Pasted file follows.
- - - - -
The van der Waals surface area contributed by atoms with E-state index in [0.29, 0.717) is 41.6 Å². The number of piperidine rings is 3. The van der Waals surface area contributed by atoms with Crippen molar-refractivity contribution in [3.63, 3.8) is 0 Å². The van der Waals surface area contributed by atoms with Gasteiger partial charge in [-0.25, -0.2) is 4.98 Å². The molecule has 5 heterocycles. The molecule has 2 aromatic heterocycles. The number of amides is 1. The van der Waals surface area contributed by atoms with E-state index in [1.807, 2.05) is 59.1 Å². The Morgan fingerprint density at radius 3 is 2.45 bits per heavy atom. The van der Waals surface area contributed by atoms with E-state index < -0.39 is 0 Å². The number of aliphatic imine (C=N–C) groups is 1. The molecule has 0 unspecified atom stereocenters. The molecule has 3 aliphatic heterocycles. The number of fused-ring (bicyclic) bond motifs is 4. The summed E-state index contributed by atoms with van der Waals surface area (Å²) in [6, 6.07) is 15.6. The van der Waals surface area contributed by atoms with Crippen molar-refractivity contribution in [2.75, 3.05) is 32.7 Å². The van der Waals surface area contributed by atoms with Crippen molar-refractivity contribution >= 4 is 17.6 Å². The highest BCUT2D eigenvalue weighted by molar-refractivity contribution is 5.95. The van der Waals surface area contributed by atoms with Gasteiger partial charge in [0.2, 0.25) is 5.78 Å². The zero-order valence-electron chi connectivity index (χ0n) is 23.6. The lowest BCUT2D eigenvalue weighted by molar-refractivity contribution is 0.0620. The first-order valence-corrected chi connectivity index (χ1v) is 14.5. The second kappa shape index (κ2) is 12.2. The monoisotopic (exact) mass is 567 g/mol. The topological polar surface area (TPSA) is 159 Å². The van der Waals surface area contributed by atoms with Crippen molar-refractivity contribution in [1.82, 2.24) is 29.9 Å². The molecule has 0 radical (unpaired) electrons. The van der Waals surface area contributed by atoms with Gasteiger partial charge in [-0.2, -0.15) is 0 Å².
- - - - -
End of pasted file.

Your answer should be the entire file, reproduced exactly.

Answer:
The van der Waals surface area contributed by atoms with E-state index in [0.29, 0.717) is 41.6 Å². The number of piperidine rings is 3. The van der Waals surface area contributed by atoms with Crippen molar-refractivity contribution in [3.63, 3.8) is 0 Å². The van der Waals surface area contributed by atoms with Gasteiger partial charge in [-0.25, -0.2) is 4.98 Å². The molecule has 5 heterocycles. The molecule has 2 aromatic heterocycles. The number of amides is 1. The van der Waals surface area contributed by atoms with E-state index in [1.807, 2.05) is 59.1 Å². The Morgan fingerprint density at radius 3 is 2.45 bits per heavy atom. The van der Waals surface area contributed by atoms with E-state index < -0.39 is 0 Å². The number of aliphatic imine (C=N–C) groups is 1. The molecule has 0 unspecified atom stereocenters. The molecule has 3 aliphatic heterocycles. The number of fused-ring (bicyclic) bond motifs is 4. The summed E-state index contributed by atoms with van der Waals surface area (Å²) in [6, 6.07) is 15.6. The van der Waals surface area contributed by atoms with Crippen molar-refractivity contribution in [2.75, 3.05) is 32.7 Å². The van der Waals surface area contributed by atoms with Crippen molar-refractivity contribution >= 4 is 17.6 Å². The highest BCUT2D eigenvalue weighted by molar-refractivity contribution is 5.95. The van der Waals surface area contributed by atoms with Gasteiger partial charge in [0.2, 0.25) is 5.78 Å². The zero-order valence-electron chi connectivity index (χ0n) is 23.6. The lowest BCUT2D eigenvalue weighted by molar-refractivity contribution is 0.0620. The first-order valence-corrected chi connectivity index (χ1v) is 14.5. The second kappa shape index (κ2) is 12.2. The monoisotopic (exact) mass is 567 g/mol. The topological polar surface area (TPSA) is 159 Å². The van der Waals surface area contributed by atoms with Crippen molar-refractivity contribution in [1.82, 2.24) is 29.9 Å². The molecule has 0 radical (unpaired) electrons. The van der Waals surface area contributed by atoms with Gasteiger partial charge in [-0.2, -0.15) is 0 Å².